French roast is a common coffee term that tends to get used in an inaccurate manner. It is often portrayed as a high quality, sophisticated coffee choice that hails from France making it's way to only the upper echelon of coffee drinkers mugs. The truth is, the real meaning of French roast is quite the opposite.
- French roast coffee does not come from France, it is simply inspired by European roasting.
- French roast coffee is often made from lower quality beans, due to the nature of the roasting a high quality bean is not necessary to produce a great cup of coffee.
- There is nothing particularly sophisticated about this type of coffee the term refers to nothing other than a degree of roasting.
French roast is a roasting style that takes beans to the brink of burning. They are exposed to high temperatures causing the famous cracking noise. French roast is not done until a second crack is heard, the beans are dark brown and the coffee oils cause a shiny appearance.
The result is a coffee slightly beyond a traditional dark coffee however, this is not the darkest available- Italian and Spanish roasts are allowed even more roasting time. Due to this intense proces, the original natural flavors of the coffee bean are virtually gone. Hence, the lack of a need for a high quality bean. Traditional coffee flavors are replaced by a sweetness caused by the caramelized sugars accented with a smoky flair. The body tend to be thin and the flavor bold. In addition, French roast coffee often have a lower acidity than lighter roasting degrees.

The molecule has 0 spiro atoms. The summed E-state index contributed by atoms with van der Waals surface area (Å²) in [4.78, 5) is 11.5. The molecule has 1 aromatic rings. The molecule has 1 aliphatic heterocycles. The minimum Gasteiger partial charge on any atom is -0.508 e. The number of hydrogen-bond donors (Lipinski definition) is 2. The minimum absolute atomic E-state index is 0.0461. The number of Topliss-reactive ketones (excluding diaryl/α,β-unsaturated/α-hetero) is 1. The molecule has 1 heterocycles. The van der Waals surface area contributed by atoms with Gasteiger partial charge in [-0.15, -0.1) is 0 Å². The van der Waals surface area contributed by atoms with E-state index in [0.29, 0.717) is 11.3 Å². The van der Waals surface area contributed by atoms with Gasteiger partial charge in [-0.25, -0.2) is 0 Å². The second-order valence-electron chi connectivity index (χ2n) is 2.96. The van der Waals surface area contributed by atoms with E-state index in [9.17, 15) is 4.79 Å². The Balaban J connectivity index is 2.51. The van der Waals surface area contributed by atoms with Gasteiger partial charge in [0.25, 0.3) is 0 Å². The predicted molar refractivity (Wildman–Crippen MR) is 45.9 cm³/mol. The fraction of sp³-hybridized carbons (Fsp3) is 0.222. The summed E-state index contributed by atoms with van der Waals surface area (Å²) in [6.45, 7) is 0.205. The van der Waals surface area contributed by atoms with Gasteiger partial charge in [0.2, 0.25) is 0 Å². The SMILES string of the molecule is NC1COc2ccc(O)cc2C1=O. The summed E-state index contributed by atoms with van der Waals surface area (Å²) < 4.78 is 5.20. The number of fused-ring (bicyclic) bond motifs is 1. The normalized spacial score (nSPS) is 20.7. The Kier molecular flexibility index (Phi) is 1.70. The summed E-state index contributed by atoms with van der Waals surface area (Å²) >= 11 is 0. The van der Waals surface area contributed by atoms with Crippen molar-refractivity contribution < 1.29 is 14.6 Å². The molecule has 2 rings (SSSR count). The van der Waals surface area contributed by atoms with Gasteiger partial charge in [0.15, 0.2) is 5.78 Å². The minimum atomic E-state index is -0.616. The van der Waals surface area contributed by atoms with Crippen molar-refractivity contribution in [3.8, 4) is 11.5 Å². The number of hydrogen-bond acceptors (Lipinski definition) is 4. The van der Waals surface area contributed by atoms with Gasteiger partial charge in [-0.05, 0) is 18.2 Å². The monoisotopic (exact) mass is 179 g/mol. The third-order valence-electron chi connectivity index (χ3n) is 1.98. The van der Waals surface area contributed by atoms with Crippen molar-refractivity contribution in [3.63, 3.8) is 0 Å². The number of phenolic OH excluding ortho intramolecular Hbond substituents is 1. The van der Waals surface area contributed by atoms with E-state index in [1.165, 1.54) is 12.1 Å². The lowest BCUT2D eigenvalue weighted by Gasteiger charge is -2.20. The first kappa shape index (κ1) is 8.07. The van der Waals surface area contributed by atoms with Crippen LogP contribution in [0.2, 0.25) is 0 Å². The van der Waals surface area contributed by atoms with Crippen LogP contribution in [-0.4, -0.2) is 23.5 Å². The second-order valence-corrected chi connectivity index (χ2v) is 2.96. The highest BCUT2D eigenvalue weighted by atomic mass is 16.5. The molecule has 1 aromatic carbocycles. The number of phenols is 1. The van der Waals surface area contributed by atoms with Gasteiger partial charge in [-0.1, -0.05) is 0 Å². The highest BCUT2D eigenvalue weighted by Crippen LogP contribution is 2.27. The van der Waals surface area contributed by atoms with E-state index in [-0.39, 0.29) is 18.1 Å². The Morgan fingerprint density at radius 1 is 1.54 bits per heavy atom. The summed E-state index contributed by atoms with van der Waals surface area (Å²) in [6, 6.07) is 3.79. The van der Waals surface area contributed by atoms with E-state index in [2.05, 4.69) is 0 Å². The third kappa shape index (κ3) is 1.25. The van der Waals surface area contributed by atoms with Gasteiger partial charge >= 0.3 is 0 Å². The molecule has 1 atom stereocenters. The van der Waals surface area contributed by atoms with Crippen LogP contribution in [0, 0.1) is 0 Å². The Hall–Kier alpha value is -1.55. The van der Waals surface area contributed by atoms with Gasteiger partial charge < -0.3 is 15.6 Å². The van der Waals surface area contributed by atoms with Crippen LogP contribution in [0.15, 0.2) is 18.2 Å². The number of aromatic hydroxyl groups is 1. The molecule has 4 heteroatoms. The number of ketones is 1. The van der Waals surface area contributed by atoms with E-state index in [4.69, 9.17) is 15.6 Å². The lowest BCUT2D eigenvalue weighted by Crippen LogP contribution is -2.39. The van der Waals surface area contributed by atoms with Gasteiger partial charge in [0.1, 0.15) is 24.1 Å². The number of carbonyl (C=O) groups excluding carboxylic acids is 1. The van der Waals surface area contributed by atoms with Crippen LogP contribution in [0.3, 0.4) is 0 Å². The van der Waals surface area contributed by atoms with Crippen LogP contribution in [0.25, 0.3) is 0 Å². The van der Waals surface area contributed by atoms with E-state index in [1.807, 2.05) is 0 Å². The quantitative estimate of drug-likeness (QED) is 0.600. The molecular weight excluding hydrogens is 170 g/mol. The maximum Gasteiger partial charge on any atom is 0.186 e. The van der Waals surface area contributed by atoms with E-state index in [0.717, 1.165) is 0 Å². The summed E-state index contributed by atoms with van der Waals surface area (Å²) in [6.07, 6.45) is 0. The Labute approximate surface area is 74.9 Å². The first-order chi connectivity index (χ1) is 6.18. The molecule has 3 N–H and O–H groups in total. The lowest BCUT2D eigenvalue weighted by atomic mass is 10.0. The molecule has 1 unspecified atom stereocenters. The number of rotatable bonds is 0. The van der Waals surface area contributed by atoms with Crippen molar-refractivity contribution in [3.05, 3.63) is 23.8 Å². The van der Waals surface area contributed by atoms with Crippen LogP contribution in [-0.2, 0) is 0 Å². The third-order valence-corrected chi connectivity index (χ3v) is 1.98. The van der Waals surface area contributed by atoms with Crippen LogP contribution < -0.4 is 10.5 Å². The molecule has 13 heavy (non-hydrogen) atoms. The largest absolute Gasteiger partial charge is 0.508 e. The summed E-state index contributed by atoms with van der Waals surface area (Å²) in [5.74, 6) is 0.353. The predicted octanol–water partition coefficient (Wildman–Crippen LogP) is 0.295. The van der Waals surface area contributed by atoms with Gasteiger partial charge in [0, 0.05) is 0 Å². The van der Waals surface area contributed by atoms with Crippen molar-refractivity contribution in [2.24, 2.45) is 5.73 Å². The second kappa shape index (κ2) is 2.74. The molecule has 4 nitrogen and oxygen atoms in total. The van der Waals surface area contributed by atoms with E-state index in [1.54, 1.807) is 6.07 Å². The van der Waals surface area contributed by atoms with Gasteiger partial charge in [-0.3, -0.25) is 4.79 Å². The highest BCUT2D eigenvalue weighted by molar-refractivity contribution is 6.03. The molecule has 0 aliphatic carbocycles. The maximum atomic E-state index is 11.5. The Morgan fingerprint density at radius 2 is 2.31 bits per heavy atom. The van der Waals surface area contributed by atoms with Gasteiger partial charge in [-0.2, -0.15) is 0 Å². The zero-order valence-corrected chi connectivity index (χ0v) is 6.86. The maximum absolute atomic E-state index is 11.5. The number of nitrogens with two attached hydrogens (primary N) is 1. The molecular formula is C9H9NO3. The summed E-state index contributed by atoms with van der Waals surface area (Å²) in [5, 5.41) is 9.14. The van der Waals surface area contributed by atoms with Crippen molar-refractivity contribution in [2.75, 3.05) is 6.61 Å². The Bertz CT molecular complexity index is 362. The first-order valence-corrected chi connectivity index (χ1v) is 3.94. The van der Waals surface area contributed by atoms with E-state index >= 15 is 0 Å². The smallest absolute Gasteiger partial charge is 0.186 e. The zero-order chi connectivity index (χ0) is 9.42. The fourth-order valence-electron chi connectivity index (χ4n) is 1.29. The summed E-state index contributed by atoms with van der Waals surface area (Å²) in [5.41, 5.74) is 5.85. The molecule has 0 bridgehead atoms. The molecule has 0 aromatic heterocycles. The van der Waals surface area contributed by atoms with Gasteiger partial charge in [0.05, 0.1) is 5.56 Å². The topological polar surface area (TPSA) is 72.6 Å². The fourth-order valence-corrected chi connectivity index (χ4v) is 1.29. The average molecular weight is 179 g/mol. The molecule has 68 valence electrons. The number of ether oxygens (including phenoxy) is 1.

French roast is a VERY popular choice in both the traditional drip style format and Keurig K cups (my favorite is made by Green Mountain). French roast coffees tend to be satisfying to most coffee drinkers especially those who like a nice dark cup that is not overdone and lacks bitterness. I always recommend French roast as a first choice to dark roast coffee lovers. Even if you are traditionally a fan of a milder cup of coffee, I would recommend at least giving French roast a try to expand your coffee drinking horizons.
- Ever wondered how to use a Moka pot or a stove top espresso maker? Learn how to make coffee using this handy tool here.
- Learn how to make great coffee using a French press coffee plunger.
- The original single serve coffee: click here to learn how to use a pour over coffee dripper.